CME Group (CME) popped 15%. The Chicago-based clearinghouse was recently approved for guaranteeing credit-default swaps and could experience a volume increase on government bailout plans. - Huge bull tapes are usually pretty good for stocks that are exchange related, says Karen Finerman.
Wells Fargo (WFC) popped 24%. Investors appear to be less concerned with the bad assets this bank might have inherited when it acquired Wachovia. - They also want to pay back TARP money, says Jeff Macke.
Hewlett-Packard (HPQ) popped 8%. The tech titian inked a deal with a bank based in South Korea, suggesting the Treasury plan could have very long arms. - This stock could go to $34, says Guy Adami.
Eli Lilly (LLY) popped 5%. The FDA approved its drug, Symbyax, as a treatment for depression. - Even with the pop, shares still look a little too cheap, says Pete Najarian.
Capital One (COF) popped 20%. Investors hope a stronger recovery means fewer people fall behind on their credit cards. - I would not be short any more, counsels Karen Finerman
Intel (INTC) popped 6%. More investors are turning bullish on the entire sector after a Stifel Nicolaus analyst said a rival chip manufacturer had experienced a "demand surge." - I would not want to own this stock, says Jeff Macke.
Alcoa (AA) popped 13%. More investors believe price for aluminum will rebound next year. - It should move higher from here, says Guy Adami.
iShares MSCI Emerging Markets ETF (EEM) popped 9%. As commodities and global stocks soared so did this ETF.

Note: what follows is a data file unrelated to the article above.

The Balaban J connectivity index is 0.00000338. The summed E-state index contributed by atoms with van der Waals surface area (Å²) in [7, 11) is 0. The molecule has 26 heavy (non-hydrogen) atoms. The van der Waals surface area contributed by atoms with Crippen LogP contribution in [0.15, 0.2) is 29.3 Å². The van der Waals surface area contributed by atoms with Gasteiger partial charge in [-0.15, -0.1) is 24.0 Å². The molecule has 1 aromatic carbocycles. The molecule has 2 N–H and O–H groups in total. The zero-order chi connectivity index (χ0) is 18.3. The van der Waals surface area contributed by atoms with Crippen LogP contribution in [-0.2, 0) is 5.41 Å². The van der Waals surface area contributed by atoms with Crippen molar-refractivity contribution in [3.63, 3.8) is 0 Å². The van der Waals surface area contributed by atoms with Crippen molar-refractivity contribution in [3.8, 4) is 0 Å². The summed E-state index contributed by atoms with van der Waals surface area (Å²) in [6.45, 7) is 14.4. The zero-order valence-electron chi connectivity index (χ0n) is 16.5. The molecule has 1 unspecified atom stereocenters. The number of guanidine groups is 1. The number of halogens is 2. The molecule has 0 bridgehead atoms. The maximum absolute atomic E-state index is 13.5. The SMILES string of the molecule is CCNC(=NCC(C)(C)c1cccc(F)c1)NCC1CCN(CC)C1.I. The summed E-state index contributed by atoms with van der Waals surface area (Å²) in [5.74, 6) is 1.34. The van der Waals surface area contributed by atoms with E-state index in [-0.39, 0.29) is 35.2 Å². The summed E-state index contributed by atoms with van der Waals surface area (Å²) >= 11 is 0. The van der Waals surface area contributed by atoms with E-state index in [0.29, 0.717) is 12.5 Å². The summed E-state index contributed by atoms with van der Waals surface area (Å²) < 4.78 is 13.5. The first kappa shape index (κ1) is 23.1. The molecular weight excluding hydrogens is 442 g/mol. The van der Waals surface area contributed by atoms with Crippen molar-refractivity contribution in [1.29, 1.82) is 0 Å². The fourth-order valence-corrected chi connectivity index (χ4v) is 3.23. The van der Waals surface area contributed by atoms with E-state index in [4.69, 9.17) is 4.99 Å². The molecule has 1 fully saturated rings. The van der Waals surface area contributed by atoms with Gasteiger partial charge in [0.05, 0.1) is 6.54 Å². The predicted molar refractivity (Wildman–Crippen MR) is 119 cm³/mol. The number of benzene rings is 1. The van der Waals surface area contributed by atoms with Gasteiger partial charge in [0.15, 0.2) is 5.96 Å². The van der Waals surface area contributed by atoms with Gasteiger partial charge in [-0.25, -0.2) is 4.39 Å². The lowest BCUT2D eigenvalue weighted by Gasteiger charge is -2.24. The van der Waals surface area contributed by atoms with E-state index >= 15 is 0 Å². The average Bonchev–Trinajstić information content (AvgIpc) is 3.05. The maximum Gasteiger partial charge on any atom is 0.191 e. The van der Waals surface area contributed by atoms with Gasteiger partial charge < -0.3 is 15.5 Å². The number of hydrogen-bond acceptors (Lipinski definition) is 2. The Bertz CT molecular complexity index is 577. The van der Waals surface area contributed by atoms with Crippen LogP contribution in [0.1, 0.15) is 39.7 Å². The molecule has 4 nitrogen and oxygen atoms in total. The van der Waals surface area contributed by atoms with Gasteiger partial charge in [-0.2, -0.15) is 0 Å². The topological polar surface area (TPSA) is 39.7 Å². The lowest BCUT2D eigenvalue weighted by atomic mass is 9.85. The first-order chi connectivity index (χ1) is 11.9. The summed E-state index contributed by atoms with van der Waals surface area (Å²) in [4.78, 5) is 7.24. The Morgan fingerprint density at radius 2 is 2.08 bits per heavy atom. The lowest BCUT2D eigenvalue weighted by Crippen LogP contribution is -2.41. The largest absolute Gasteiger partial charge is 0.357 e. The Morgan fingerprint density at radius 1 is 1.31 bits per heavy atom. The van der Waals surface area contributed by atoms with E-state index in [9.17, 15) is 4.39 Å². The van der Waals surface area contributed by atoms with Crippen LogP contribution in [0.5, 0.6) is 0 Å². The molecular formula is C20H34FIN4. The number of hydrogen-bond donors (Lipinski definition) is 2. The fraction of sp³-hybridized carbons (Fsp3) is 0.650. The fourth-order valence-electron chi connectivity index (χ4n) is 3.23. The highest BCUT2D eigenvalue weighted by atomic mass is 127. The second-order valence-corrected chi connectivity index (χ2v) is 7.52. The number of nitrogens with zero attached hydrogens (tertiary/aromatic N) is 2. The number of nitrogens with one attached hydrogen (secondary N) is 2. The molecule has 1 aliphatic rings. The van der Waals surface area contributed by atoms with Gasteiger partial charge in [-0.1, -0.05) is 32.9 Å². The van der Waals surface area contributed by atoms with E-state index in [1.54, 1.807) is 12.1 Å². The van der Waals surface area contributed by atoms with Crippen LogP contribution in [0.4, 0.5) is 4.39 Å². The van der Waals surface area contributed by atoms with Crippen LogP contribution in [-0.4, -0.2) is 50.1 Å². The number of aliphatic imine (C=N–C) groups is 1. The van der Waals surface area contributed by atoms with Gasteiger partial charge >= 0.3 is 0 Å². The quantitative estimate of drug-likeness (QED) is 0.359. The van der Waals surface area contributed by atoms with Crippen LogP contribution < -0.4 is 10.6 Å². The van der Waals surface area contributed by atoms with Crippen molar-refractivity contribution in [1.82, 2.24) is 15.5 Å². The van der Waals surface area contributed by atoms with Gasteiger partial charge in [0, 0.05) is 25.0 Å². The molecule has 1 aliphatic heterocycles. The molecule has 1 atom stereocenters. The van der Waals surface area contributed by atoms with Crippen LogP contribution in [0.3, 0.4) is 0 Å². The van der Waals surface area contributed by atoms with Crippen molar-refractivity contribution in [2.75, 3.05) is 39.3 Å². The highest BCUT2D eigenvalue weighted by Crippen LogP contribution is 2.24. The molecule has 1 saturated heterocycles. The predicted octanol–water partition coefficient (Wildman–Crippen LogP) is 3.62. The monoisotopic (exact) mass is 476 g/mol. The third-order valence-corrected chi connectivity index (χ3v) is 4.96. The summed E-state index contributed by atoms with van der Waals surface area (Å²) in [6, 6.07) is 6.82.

Prudential (PRU) popped 26%. What’s good for banks appears to be just as good for insurance firms.
Barclays (BCS) popped 30%. Investors believed the Geithner plan could spark growth worldwide, lifting shares of this and other overseas banks.
ING Groep (ING) popped 24%. The Dutch financial company asked over 1000 employees to return last year’s bonuses after it received $13.5 billion in government aid last October.
DROPS (stocks that slid lower)
H&R Block (HRB) dropped 9%. Investors didn’t like the way the numbers added up here, and they sent shares lower.
Harris (HRS) dropped 9%. Oppenheimer downgraded the firm to “perform” from “outperform” and slashed its price target to $65 due to a smaller than expected backlog.
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Trader disclosure: On Mar. 23rd, 2009, the following stocks and commodities mentioned or intended to be mentioned on CNBC’s Fast Money were owned by the Fast Money traders; Adami Owns (AGU), (C), (GS), (INTC), (MSFT), (NUE), (BTU); Finerman's Firm Owns (MSFT), (RIG), (AXYS); Finerman's Firm Is Short (WFC), (BBT); Finerman's Firm Owns (WFC) Preferred; Finerman's Firm Owns (DNA) Call Spread; Finerman's Firm Owns (BAC) Preferred; Macke Owns (GE), (AAPL), (GS), (MS), (POT), (MOS); Macke Is Short (BRK.b); Najarian Owns (PALM) Stock & (PALM) Calls; Najarian Owns (SWY) Calls; Najarian Owns (C) Call Spread, (GS) Call Spread, (GD) Call Spread, (MS) Call Spread, (POT) Call Spread, (TGT) Call Spread, (XHB) Call Spread